The Japan Times
July 6, 2002

EARLY MAN

Ancient skull may upset Africa migration theory

Compiled from AFP-Jiji, AP

PARIS — The discovery of an ancient skull in the Caucasus region, believed to have belonged to a man who lived 1.75 million years ago, may disprove a long-standing theory about the reasons that pushed early man to migrate from Africa, according to a report in the journal Science.

A group of international scientists writing in Friday's edition of the magazine said the puzzling skull, discovered in the former Soviet republic of Georgia, could challenge the notion that early man migrated away from his roots in Africa as the size of his brain grew.

The well-preserved find was discovered at Dmanisi, a well-known site around 70 km southwest of Tbilisi where two other examples of Homo erectus from the same period had already been discovered, the scientists said.

However, the find has surprised the team, led by David Lordkipanidze of Georgia's Academy of Sciences, because it bears a close resemblance to Homo habilis, an ancestor of Homo erectus who left Africa before spreading across the world.

First appearing in Africa around 2.5 million years ago, Homo habilis is the first group to be classed as Homo (man) as well as habilis (agile), which indicates that it pursued a clear lifestyle of settlement, as deduced from stone tools found near the fossils.

Such a distinction would place it in the Oldowayan cultural grouping, which takes its name from the site of its discovery, in the Oldoway Valley in what is now Tanzania.

However, that categorization has puzzled the scientists because the new find possesses a brain size and overall height that is regarded as too small to have the capacity to attain such cultural heights.

Until now, accepted theories had assumed that mass migrations of populations depended on brain size, which would enable them to adapt to new environments.

But the new discovery at Dmanisi appeared to contradict those theories, with the brain volume of the skull at 600 cu. cm, about 25 percent less than the other two examples found at the site and more akin to that of a gorilla than a manlike creature.

"We view the new specimen as a member of the same population as the other fossils, and we here assign the new skull provisionally to Homo erectus," the article said.

"It now seems more likely that the first humans to diversify from the African homeland were similar in grade to Homo habilis."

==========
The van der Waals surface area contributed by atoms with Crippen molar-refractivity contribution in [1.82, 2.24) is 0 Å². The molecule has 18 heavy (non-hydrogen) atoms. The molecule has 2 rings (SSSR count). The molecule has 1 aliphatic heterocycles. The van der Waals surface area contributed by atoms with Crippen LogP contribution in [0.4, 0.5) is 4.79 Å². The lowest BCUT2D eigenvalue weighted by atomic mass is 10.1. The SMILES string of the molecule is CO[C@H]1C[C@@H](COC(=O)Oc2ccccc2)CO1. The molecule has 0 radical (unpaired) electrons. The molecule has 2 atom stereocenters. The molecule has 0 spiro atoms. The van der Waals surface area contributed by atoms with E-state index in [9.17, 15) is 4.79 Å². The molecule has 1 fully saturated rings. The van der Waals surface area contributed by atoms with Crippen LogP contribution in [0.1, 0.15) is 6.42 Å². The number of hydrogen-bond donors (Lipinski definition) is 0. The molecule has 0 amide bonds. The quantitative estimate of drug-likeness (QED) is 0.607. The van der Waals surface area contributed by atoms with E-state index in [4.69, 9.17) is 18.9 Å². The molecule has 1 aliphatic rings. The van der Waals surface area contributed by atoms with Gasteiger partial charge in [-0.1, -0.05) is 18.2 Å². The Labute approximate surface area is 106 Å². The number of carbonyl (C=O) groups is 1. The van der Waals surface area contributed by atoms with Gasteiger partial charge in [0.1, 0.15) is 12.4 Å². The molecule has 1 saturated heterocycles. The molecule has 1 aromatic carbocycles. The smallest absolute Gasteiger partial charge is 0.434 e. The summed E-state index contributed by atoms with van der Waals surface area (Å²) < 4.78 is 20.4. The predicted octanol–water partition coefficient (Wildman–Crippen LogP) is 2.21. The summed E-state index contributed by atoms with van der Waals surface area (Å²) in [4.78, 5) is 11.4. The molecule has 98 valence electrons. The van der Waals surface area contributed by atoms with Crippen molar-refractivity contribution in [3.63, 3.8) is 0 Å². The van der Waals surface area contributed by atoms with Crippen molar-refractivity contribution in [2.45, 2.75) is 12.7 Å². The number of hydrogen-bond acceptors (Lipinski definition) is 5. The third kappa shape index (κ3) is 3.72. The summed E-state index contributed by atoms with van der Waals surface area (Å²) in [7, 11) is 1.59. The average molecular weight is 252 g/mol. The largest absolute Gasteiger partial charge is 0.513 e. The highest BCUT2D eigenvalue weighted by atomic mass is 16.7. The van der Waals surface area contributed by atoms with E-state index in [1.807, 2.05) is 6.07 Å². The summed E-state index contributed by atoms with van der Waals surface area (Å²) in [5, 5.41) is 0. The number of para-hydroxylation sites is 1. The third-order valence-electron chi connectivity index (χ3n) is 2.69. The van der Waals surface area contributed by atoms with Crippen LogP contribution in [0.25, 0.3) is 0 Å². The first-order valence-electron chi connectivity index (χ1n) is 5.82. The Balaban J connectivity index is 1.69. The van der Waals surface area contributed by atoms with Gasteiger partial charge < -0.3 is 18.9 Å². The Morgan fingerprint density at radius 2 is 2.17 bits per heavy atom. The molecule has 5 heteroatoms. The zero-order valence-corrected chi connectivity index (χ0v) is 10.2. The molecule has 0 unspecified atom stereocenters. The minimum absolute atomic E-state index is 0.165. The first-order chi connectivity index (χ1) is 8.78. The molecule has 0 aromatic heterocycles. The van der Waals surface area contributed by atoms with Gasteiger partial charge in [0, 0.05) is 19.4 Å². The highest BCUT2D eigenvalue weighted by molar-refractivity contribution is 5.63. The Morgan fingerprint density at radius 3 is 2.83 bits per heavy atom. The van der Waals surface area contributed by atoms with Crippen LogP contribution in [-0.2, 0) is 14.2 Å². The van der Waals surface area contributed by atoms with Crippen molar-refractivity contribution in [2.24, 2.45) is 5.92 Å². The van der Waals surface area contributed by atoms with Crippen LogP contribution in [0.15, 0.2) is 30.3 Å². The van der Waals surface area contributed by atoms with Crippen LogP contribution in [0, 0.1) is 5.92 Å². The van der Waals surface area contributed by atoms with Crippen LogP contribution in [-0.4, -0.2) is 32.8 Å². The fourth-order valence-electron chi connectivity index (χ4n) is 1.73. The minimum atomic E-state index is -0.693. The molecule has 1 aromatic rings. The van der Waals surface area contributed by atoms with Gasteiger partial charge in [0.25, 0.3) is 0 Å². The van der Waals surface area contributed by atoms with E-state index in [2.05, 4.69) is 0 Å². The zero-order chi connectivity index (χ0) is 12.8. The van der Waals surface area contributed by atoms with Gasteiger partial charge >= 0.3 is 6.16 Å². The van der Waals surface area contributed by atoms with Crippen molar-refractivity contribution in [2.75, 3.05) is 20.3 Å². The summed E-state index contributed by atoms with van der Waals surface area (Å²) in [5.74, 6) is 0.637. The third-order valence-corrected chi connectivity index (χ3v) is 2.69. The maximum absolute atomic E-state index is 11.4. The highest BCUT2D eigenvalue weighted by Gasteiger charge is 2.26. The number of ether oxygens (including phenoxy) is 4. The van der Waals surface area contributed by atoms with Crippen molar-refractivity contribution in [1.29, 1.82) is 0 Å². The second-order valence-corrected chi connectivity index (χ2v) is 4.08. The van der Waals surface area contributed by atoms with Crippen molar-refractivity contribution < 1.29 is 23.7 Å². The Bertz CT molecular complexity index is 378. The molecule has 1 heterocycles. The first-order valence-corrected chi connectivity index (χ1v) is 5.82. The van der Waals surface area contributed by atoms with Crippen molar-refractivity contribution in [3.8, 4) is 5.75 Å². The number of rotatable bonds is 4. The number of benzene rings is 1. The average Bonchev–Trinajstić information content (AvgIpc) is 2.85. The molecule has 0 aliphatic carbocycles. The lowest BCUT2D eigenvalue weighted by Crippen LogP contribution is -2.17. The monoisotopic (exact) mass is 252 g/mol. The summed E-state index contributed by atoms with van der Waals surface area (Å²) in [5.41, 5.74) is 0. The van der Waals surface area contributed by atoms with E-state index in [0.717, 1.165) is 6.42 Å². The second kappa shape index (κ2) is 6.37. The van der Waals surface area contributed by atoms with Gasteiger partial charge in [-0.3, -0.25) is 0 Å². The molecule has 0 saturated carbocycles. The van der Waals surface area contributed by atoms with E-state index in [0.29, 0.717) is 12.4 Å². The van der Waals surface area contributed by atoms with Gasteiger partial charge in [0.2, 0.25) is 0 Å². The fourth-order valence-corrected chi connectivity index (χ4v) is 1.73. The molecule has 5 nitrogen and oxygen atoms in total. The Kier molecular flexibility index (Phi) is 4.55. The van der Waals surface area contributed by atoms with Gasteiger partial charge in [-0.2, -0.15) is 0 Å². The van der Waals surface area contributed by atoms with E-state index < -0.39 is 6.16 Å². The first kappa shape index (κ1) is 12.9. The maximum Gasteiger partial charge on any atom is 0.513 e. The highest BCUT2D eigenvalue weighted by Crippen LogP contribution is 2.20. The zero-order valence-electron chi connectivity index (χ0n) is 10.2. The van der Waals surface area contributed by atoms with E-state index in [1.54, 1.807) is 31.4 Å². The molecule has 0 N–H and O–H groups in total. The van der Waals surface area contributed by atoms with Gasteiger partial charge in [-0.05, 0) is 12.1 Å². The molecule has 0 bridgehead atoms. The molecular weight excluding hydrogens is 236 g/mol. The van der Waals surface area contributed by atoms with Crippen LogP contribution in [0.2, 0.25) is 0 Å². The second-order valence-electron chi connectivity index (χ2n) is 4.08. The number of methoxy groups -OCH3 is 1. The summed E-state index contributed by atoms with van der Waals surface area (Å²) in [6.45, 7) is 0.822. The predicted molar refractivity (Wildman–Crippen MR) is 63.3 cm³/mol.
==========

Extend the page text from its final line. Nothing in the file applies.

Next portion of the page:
According to Lordkipanidze, the new skull's size suggested that "enlargement of the brain was not the only reason to leave Africa."

"My feeling is there should be a combination of reasons, not just one reason, that forced people out of Africa," he said.

Two years ago, the same researchers stunned experts on primitive humans by announcing the discovery of two skulls at Dmanisi that were dated at 1.7 million years old, making them the oldest human ancestral fossils ever found outside Africa, which is thought to be where humans first evolved. Before that discovery, it was thought that a more advanced human species first left Africa about 1 million years ago.

Those first two skulls were thought to be like the early Homo erectus or Homo ergaster found in Africa and dated at about 1.8 million years.

In addition to the new skull, the researchers found a jawbone from what may be a Homo habilis. The findings suggest that humanlike species of various kinds may have traveled or lived together after leaving Africa as history's first migrants.

"This was completely unexpected because until now, prevailing scientific views placed habilis, ergaster and erectus into an evolutionary sequence," said Reid Ferring, an archaeological geologist from the University of North Texas. Now, he said, there is a possibility that they Were together at the same place and time, but that interpretation has yet to be confirmed by others.


ALL FLESHED OUT, the face of a newly found ancestor of humans graces the cover of the August 2002 issue of the National Geographic magazine. AFP-JIJI PHOTO